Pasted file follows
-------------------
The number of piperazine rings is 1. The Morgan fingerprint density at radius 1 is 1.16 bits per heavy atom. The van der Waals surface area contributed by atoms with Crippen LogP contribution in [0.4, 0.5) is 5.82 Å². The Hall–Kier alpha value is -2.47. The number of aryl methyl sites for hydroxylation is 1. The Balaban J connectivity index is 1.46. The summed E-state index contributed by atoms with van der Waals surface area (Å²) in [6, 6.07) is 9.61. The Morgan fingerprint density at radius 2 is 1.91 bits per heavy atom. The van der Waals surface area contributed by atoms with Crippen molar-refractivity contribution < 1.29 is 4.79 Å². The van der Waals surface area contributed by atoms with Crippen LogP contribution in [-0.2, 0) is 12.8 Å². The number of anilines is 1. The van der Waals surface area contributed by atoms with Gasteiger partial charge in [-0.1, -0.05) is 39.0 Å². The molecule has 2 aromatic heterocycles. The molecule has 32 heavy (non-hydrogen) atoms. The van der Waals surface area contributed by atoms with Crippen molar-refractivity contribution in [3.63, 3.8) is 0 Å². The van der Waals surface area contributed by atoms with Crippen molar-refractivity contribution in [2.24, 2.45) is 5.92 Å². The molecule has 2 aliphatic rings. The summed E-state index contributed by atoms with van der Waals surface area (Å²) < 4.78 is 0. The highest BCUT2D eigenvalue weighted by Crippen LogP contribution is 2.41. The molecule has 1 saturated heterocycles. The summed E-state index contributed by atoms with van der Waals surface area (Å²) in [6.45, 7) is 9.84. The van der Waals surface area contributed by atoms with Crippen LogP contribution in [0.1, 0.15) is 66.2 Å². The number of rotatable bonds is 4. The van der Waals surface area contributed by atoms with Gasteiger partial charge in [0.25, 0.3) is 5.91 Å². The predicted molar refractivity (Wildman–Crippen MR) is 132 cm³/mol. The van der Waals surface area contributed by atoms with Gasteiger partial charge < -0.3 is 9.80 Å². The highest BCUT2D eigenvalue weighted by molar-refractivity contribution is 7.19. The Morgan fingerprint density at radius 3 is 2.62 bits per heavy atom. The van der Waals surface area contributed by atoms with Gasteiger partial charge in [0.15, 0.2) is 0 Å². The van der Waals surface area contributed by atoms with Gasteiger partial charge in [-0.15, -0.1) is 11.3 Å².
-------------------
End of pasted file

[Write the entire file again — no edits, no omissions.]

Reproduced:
The number of piperazine rings is 1. The Morgan fingerprint density at radius 1 is 1.16 bits per heavy atom. The van der Waals surface area contributed by atoms with Crippen LogP contribution in [0.4, 0.5) is 5.82 Å². The Hall–Kier alpha value is -2.47. The number of aryl methyl sites for hydroxylation is 1. The Balaban J connectivity index is 1.46. The summed E-state index contributed by atoms with van der Waals surface area (Å²) in [6, 6.07) is 9.61. The Morgan fingerprint density at radius 2 is 1.91 bits per heavy atom. The van der Waals surface area contributed by atoms with Crippen molar-refractivity contribution < 1.29 is 4.79 Å². The van der Waals surface area contributed by atoms with Crippen LogP contribution in [-0.2, 0) is 12.8 Å². The number of anilines is 1. The van der Waals surface area contributed by atoms with Gasteiger partial charge in [-0.1, -0.05) is 39.0 Å². The molecule has 2 aromatic heterocycles. The molecule has 32 heavy (non-hydrogen) atoms. The van der Waals surface area contributed by atoms with Crippen molar-refractivity contribution in [3.63, 3.8) is 0 Å². The van der Waals surface area contributed by atoms with Crippen molar-refractivity contribution in [2.24, 2.45) is 5.92 Å². The molecule has 2 aliphatic rings. The summed E-state index contributed by atoms with van der Waals surface area (Å²) < 4.78 is 0. The highest BCUT2D eigenvalue weighted by Crippen LogP contribution is 2.41. The molecule has 1 saturated heterocycles. The summed E-state index contributed by atoms with van der Waals surface area (Å²) in [6.45, 7) is 9.84. The van der Waals surface area contributed by atoms with Crippen LogP contribution in [0.1, 0.15) is 66.2 Å². The number of rotatable bonds is 4. The van der Waals surface area contributed by atoms with Gasteiger partial charge in [0.25, 0.3) is 5.91 Å². The predicted molar refractivity (Wildman–Crippen MR) is 132 cm³/mol. The van der Waals surface area contributed by atoms with Gasteiger partial charge < -0.3 is 9.80 Å². The highest BCUT2D eigenvalue weighted by molar-refractivity contribution is 7.19. The Morgan fingerprint density at radius 3 is 2.62 bits per heavy atom. The van der Waals surface area contributed by atoms with Gasteiger partial charge in [0.15, 0.2) is 0 Å². The van der Waals surface area contributed by atoms with Gasteiger partial charge in [-0.15, -0.1) is 11.3 Å².